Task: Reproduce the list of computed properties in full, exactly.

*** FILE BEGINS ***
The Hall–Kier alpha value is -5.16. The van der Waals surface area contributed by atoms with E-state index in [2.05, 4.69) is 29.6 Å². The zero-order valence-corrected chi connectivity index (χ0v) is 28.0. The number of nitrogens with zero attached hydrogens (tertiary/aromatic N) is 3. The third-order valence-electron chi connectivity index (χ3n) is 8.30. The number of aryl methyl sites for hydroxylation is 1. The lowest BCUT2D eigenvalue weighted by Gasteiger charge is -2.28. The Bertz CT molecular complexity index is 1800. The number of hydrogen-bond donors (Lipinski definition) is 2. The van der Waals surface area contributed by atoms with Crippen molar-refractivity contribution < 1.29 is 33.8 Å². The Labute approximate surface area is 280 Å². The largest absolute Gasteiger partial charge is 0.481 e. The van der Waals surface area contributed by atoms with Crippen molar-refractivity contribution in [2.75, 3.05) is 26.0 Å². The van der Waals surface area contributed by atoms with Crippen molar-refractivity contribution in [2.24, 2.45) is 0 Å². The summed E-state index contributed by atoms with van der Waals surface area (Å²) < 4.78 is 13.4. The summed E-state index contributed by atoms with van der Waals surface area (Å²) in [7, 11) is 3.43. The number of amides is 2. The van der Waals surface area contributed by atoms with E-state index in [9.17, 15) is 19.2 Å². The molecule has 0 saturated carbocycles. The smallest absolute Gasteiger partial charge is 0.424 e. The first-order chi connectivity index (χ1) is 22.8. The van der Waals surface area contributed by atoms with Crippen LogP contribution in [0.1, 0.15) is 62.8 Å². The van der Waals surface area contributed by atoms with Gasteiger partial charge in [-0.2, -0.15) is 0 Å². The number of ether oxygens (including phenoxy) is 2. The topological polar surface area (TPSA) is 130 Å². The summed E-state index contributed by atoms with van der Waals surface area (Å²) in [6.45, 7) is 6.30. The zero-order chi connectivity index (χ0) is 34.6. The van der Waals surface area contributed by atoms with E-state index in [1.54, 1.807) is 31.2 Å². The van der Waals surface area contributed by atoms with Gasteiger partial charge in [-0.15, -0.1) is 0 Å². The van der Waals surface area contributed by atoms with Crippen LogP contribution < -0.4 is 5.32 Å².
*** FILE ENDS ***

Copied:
The Hall–Kier alpha value is -5.16. The van der Waals surface area contributed by atoms with E-state index in [2.05, 4.69) is 29.6 Å². The zero-order valence-corrected chi connectivity index (χ0v) is 28.0. The number of nitrogens with zero attached hydrogens (tertiary/aromatic N) is 3. The third-order valence-electron chi connectivity index (χ3n) is 8.30. The number of aryl methyl sites for hydroxylation is 1. The lowest BCUT2D eigenvalue weighted by Gasteiger charge is -2.28. The Bertz CT molecular complexity index is 1800. The number of hydrogen-bond donors (Lipinski definition) is 2. The van der Waals surface area contributed by atoms with Crippen molar-refractivity contribution < 1.29 is 33.8 Å². The Labute approximate surface area is 280 Å². The largest absolute Gasteiger partial charge is 0.481 e. The van der Waals surface area contributed by atoms with Crippen molar-refractivity contribution in [2.75, 3.05) is 26.0 Å². The van der Waals surface area contributed by atoms with Crippen molar-refractivity contribution in [2.24, 2.45) is 0 Å². The summed E-state index contributed by atoms with van der Waals surface area (Å²) < 4.78 is 13.4. The summed E-state index contributed by atoms with van der Waals surface area (Å²) in [7, 11) is 3.43. The number of amides is 2. The van der Waals surface area contributed by atoms with E-state index in [9.17, 15) is 19.2 Å². The molecule has 0 saturated carbocycles. The smallest absolute Gasteiger partial charge is 0.424 e. The first-order chi connectivity index (χ1) is 22.8. The van der Waals surface area contributed by atoms with Crippen LogP contribution in [0.1, 0.15) is 62.8 Å². The van der Waals surface area contributed by atoms with Gasteiger partial charge in [-0.2, -0.15) is 0 Å². The number of ether oxygens (including phenoxy) is 2. The topological polar surface area (TPSA) is 130 Å². The summed E-state index contributed by atoms with van der Waals surface area (Å²) in [6.45, 7) is 6.30. The zero-order chi connectivity index (χ0) is 34.6. The van der Waals surface area contributed by atoms with E-state index in [1.54, 1.807) is 31.2 Å². The van der Waals surface area contributed by atoms with Gasteiger partial charge in [-0.15, -0.1) is 0 Å². The van der Waals surface area contributed by atoms with Crippen LogP contribution < -0.4 is 5.32 Å².